Bureau of Child Support Enforcement (BCSE)
Bureau of Child Support Enforcement
Last modified on: September 17, 2016
The Title IV-D Child Support Enforcement Program was created in 1975 to establish uniform procedures
and rules for providing child support enforcement services nationally. Pennsylvania, however, has a
tradition of providing child support services that dates back to 1937, well before the creation of the
Federal Title IV-D Program.
The Department of Human Services, Bureau of Child Support Enforcement (BCSE), administers Pennsylvania’s
Child Support Enforcement Program through Cooperative Agreements with the 67 counties and county Courts of
Common Pleas. The Domestic Relations Sections (DRSs) of the Courts of Common Pleas provide child support
services in the counties. The DRSs establish paternity and child support orders, and enforce support
obligations for Pennsylvania families. To collect unpaid support from a noncustodial parent, a DRS may
attach the person’s income, suspend a driver’s license, suspend a hunting and/or fishing license, suspend a
professional/occupational license, deny a U.S. Passport application, place a lien against real property,
place a lien against monetary awards due from a lawsuit or third-party payout due to bodily injury or death,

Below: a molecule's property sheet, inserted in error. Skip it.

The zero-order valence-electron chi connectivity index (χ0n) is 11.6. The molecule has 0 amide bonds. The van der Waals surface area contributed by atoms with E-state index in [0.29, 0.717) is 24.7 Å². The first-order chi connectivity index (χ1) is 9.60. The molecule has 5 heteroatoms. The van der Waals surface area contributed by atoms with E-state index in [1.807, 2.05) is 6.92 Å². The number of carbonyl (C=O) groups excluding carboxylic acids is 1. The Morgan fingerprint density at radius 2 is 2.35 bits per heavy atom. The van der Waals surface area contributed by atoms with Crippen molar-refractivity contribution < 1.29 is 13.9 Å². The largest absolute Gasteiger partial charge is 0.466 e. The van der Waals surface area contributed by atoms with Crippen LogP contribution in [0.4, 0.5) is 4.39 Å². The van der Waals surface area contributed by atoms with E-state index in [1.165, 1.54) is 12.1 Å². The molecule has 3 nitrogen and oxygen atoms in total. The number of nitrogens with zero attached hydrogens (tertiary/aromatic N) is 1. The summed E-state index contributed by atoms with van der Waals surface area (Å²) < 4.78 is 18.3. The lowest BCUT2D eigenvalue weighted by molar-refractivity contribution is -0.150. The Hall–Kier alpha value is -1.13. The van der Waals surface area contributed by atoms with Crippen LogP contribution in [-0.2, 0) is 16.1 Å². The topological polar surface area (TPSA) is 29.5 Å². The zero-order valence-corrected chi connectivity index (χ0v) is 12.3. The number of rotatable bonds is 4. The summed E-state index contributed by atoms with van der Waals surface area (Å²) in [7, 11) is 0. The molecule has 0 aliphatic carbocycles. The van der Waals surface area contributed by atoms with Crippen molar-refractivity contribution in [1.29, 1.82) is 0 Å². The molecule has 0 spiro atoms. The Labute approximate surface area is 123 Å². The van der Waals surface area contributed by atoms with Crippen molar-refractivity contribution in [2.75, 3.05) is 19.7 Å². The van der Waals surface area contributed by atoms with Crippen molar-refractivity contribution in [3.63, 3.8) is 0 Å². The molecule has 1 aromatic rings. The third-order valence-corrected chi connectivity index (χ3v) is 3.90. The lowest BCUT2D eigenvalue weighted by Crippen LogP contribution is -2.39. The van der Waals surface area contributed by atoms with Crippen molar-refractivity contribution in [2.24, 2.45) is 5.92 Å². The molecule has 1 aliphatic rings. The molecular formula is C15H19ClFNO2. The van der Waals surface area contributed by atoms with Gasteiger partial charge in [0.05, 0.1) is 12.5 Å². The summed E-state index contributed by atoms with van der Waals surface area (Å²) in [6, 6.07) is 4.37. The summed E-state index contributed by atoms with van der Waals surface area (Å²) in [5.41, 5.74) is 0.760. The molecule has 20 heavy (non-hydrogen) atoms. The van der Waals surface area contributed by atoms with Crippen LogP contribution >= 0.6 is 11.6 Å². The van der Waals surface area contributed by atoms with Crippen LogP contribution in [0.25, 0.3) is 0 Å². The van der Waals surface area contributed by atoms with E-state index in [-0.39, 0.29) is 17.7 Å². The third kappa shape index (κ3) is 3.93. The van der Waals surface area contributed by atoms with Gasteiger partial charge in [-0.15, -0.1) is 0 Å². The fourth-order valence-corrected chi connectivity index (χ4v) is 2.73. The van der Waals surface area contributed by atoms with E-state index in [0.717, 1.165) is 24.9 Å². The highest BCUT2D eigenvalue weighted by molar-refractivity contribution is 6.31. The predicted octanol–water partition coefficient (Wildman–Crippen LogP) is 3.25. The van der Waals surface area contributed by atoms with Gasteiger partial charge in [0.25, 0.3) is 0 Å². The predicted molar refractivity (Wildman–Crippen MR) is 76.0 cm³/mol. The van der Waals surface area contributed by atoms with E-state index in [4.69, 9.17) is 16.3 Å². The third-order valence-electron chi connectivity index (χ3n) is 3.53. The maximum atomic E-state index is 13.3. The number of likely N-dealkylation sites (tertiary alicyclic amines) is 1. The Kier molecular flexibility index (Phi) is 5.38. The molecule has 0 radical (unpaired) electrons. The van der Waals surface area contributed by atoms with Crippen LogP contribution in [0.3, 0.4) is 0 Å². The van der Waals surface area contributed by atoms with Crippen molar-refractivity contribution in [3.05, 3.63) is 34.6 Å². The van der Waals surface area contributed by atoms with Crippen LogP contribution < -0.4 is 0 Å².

publish the person’s name in newspapers, seize a bank account or other financial assets, intercept a Federal
or State income tax refund, intercept lottery winnings, report arrears to consumer credit reporting agencies,
issue a bench warrant for arrest, and/or find a person in civil contempt of a court order, which may lead to
imprisonment, a fine, and/or probation. The Pennsylvania Title IV-D Child Support Enforcement Program is based
on Federal and State statutes as well as Pennsylvania Supreme Court rules and procedures. The Federal statutory
basis for the program is U.S. Public Law 93-647, Title IV-D of the Social Security Act, as amended. The State
statutory basis is in Title 23 of the Pennsylvania Consolidated Statutes (23 Pa.C.S.).
Pennsylvania’s Child Support Enforcement Program is recognized nationally as a leader in program effectiveness,
earning the National Child Support Enforcement Association’s “Outstanding Program Award” in 2002, the Office of
Child Support Enforcement (OCSE) Outstanding Program Performance Award in 2005, and the OCSE Commissioner’s Award
for High Performance in 2008.
The Bureau of Child Support Enforcement administers two Fatherhood programs, the Federally-funded Access and
Visitation (A&V) Grant Program and State-funded New Employment Opportunities for Noncustodial Parents (NEON) Program.
The A&V Grant Program provides funding through a competitive process to local public and private agencies for the
purpose of establishing programs that help families in which the parents are not married, separated or divorced. NEON
is an employment and training program intended to achieve job placement and foster continued employment of noncustodial
parents by offering specific skill development.